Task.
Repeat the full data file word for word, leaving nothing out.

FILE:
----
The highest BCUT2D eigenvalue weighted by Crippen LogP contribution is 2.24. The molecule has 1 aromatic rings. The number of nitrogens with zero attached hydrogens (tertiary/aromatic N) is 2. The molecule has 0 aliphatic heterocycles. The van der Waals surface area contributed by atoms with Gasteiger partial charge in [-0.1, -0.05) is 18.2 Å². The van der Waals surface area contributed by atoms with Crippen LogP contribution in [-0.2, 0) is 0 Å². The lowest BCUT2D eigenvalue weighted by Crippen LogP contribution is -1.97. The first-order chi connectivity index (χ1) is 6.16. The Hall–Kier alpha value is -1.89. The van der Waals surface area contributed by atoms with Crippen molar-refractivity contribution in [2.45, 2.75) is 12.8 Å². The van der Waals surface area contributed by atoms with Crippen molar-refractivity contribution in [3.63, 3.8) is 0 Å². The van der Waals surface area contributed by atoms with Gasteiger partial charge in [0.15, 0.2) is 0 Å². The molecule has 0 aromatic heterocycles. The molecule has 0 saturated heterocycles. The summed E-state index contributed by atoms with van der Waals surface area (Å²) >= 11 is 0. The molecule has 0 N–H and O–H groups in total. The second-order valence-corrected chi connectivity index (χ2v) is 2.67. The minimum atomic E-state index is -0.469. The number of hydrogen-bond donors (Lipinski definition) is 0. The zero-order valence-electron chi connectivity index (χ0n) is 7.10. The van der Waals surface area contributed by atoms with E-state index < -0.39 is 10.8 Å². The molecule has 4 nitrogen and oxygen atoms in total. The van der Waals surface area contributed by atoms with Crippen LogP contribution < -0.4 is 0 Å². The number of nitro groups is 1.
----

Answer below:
The highest BCUT2D eigenvalue weighted by Crippen LogP contribution is 2.24. The molecule has 1 aromatic rings. The number of nitrogens with zero attached hydrogens (tertiary/aromatic N) is 2. The molecule has 0 aliphatic heterocycles. The van der Waals surface area contributed by atoms with Gasteiger partial charge in [-0.1, -0.05) is 18.2 Å². The van der Waals surface area contributed by atoms with Crippen LogP contribution in [-0.2, 0) is 0 Å². The lowest BCUT2D eigenvalue weighted by Crippen LogP contribution is -1.97. The first-order chi connectivity index (χ1) is 6.16. The Hall–Kier alpha value is -1.89. The van der Waals surface area contributed by atoms with Crippen molar-refractivity contribution in [2.45, 2.75) is 12.8 Å². The van der Waals surface area contributed by atoms with Crippen molar-refractivity contribution in [3.63, 3.8) is 0 Å². The van der Waals surface area contributed by atoms with Gasteiger partial charge in [0.15, 0.2) is 0 Å². The molecule has 0 aromatic heterocycles. The molecule has 0 saturated heterocycles. The summed E-state index contributed by atoms with van der Waals surface area (Å²) >= 11 is 0. The molecule has 0 N–H and O–H groups in total. The second-order valence-corrected chi connectivity index (χ2v) is 2.67. The minimum atomic E-state index is -0.469. The number of hydrogen-bond donors (Lipinski definition) is 0. The zero-order valence-electron chi connectivity index (χ0n) is 7.10. The van der Waals surface area contributed by atoms with E-state index < -0.39 is 10.8 Å². The molecule has 4 nitrogen and oxygen atoms in total. The van der Waals surface area contributed by atoms with Crippen LogP contribution < -0.4 is 0 Å². The number of nitro groups is 1.